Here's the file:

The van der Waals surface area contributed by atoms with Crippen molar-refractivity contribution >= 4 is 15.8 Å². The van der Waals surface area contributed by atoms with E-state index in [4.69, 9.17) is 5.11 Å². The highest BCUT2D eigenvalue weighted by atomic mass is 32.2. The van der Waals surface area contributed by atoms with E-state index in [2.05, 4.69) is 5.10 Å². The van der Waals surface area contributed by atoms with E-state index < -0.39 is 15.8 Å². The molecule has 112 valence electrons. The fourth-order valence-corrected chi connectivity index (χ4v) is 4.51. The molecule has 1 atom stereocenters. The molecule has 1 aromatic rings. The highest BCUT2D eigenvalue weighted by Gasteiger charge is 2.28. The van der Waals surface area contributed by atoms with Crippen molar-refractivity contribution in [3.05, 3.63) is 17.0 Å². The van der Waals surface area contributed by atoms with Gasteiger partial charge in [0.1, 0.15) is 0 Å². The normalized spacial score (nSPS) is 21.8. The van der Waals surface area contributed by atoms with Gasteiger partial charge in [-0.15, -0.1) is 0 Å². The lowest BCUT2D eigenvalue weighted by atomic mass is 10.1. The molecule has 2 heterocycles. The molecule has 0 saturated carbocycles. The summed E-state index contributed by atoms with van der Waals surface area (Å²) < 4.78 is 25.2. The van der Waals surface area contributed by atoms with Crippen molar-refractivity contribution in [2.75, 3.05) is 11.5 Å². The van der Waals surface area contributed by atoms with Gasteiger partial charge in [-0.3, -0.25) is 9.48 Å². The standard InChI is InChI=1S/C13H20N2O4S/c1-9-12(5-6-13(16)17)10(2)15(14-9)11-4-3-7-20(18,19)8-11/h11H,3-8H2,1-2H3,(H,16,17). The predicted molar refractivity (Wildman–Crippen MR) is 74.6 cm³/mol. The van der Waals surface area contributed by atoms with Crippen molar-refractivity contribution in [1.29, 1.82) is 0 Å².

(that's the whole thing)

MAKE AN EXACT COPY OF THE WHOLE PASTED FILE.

The van der Waals surface area contributed by atoms with Crippen molar-refractivity contribution >= 4 is 15.8 Å². The van der Waals surface area contributed by atoms with E-state index in [4.69, 9.17) is 5.11 Å². The highest BCUT2D eigenvalue weighted by atomic mass is 32.2. The van der Waals surface area contributed by atoms with E-state index in [2.05, 4.69) is 5.10 Å². The van der Waals surface area contributed by atoms with E-state index < -0.39 is 15.8 Å². The molecule has 112 valence electrons. The fourth-order valence-corrected chi connectivity index (χ4v) is 4.51. The molecule has 1 atom stereocenters. The molecule has 1 aromatic rings. The highest BCUT2D eigenvalue weighted by Gasteiger charge is 2.28. The van der Waals surface area contributed by atoms with Crippen molar-refractivity contribution in [3.05, 3.63) is 17.0 Å². The van der Waals surface area contributed by atoms with Gasteiger partial charge in [0.1, 0.15) is 0 Å². The normalized spacial score (nSPS) is 21.8. The van der Waals surface area contributed by atoms with Gasteiger partial charge in [-0.15, -0.1) is 0 Å². The lowest BCUT2D eigenvalue weighted by atomic mass is 10.1. The molecule has 2 heterocycles. The molecule has 0 saturated carbocycles. The summed E-state index contributed by atoms with van der Waals surface area (Å²) < 4.78 is 25.2. The van der Waals surface area contributed by atoms with Crippen molar-refractivity contribution in [2.75, 3.05) is 11.5 Å². The van der Waals surface area contributed by atoms with Gasteiger partial charge in [-0.3, -0.25) is 9.48 Å². The standard InChI is InChI=1S/C13H20N2O4S/c1-9-12(5-6-13(16)17)10(2)15(14-9)11-4-3-7-20(18,19)8-11/h11H,3-8H2,1-2H3,(H,16,17). The predicted molar refractivity (Wildman–Crippen MR) is 74.6 cm³/mol. The van der Waals surface area contributed by atoms with Crippen molar-refractivity contribution in [1.29, 1.82) is 0 Å².